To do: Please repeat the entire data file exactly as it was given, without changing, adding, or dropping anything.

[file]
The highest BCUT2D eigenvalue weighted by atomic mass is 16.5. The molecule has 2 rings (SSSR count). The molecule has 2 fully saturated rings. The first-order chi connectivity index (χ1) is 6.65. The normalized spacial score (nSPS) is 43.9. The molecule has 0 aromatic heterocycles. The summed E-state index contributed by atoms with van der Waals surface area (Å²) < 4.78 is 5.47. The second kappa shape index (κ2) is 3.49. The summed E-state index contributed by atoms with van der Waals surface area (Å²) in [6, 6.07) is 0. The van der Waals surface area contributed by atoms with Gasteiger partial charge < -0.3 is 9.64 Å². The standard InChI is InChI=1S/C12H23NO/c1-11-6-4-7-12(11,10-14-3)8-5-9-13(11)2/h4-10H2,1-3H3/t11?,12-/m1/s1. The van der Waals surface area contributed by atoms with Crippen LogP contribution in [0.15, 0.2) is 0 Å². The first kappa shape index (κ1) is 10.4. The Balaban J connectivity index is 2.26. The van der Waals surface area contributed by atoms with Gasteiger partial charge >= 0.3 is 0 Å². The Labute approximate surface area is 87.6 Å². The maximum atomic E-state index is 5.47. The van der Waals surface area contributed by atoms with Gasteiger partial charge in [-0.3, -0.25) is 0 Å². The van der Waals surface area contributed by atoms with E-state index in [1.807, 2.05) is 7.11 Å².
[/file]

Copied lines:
The highest BCUT2D eigenvalue weighted by atomic mass is 16.5. The molecule has 2 rings (SSSR count). The molecule has 2 fully saturated rings. The first-order chi connectivity index (χ1) is 6.65. The normalized spacial score (nSPS) is 43.9. The molecule has 0 aromatic heterocycles. The summed E-state index contributed by atoms with van der Waals surface area (Å²) < 4.78 is 5.47. The second kappa shape index (κ2) is 3.49. The summed E-state index contributed by atoms with van der Waals surface area (Å²) in [6, 6.07) is 0. The van der Waals surface area contributed by atoms with Gasteiger partial charge < -0.3 is 9.64 Å². The standard InChI is InChI=1S/C12H23NO/c1-11-6-4-7-12(11,10-14-3)8-5-9-13(11)2/h4-10H2,1-3H3/t11?,12-/m1/s1. The van der Waals surface area contributed by atoms with Crippen LogP contribution in [0.15, 0.2) is 0 Å². The first kappa shape index (κ1) is 10.4. The Balaban J connectivity index is 2.26. The van der Waals surface area contributed by atoms with Gasteiger partial charge >= 0.3 is 0 Å². The Labute approximate surface area is 87.6 Å². The maximum atomic E-state index is 5.47. The van der Waals surface area contributed by atoms with Gasteiger partial charge in [-0.3, -0.25) is 0 Å². The van der Waals surface area contributed by atoms with E-state index in [1.807, 2.05) is 7.11 Å².